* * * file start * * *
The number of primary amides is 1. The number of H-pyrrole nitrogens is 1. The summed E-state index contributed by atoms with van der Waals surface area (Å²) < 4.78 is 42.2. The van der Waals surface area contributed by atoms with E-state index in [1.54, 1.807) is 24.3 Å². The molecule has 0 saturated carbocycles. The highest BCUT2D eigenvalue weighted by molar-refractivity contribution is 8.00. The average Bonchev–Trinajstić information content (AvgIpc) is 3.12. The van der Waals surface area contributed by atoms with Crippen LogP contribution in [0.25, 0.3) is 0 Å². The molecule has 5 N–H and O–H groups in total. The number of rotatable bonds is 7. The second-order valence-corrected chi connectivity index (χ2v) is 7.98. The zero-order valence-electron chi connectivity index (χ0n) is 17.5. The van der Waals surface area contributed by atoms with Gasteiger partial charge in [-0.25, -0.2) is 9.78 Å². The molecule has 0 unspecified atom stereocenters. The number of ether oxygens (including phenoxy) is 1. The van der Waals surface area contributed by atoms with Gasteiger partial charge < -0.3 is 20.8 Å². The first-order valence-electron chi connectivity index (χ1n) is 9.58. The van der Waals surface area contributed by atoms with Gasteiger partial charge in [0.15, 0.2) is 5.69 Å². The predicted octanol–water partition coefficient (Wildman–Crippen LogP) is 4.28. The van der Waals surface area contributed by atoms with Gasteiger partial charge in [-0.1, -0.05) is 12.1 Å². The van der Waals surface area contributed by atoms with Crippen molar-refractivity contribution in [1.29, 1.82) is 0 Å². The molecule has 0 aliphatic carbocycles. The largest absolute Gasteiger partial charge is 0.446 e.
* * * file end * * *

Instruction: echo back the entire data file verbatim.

The number of primary amides is 1. The number of H-pyrrole nitrogens is 1. The summed E-state index contributed by atoms with van der Waals surface area (Å²) < 4.78 is 42.2. The van der Waals surface area contributed by atoms with E-state index in [1.54, 1.807) is 24.3 Å². The molecule has 0 saturated carbocycles. The highest BCUT2D eigenvalue weighted by molar-refractivity contribution is 8.00. The average Bonchev–Trinajstić information content (AvgIpc) is 3.12. The van der Waals surface area contributed by atoms with Crippen LogP contribution in [0.25, 0.3) is 0 Å². The molecule has 5 N–H and O–H groups in total. The number of rotatable bonds is 7. The second-order valence-corrected chi connectivity index (χ2v) is 7.98. The zero-order valence-electron chi connectivity index (χ0n) is 17.5. The van der Waals surface area contributed by atoms with Gasteiger partial charge in [-0.25, -0.2) is 9.78 Å². The molecule has 0 unspecified atom stereocenters. The number of ether oxygens (including phenoxy) is 1. The van der Waals surface area contributed by atoms with Gasteiger partial charge < -0.3 is 20.8 Å². The first-order valence-electron chi connectivity index (χ1n) is 9.58. The van der Waals surface area contributed by atoms with Gasteiger partial charge in [0.15, 0.2) is 5.69 Å². The predicted octanol–water partition coefficient (Wildman–Crippen LogP) is 4.28. The van der Waals surface area contributed by atoms with Gasteiger partial charge in [-0.1, -0.05) is 12.1 Å². The van der Waals surface area contributed by atoms with Crippen molar-refractivity contribution in [1.29, 1.82) is 0 Å². The molecule has 0 aliphatic carbocycles. The largest absolute Gasteiger partial charge is 0.446 e.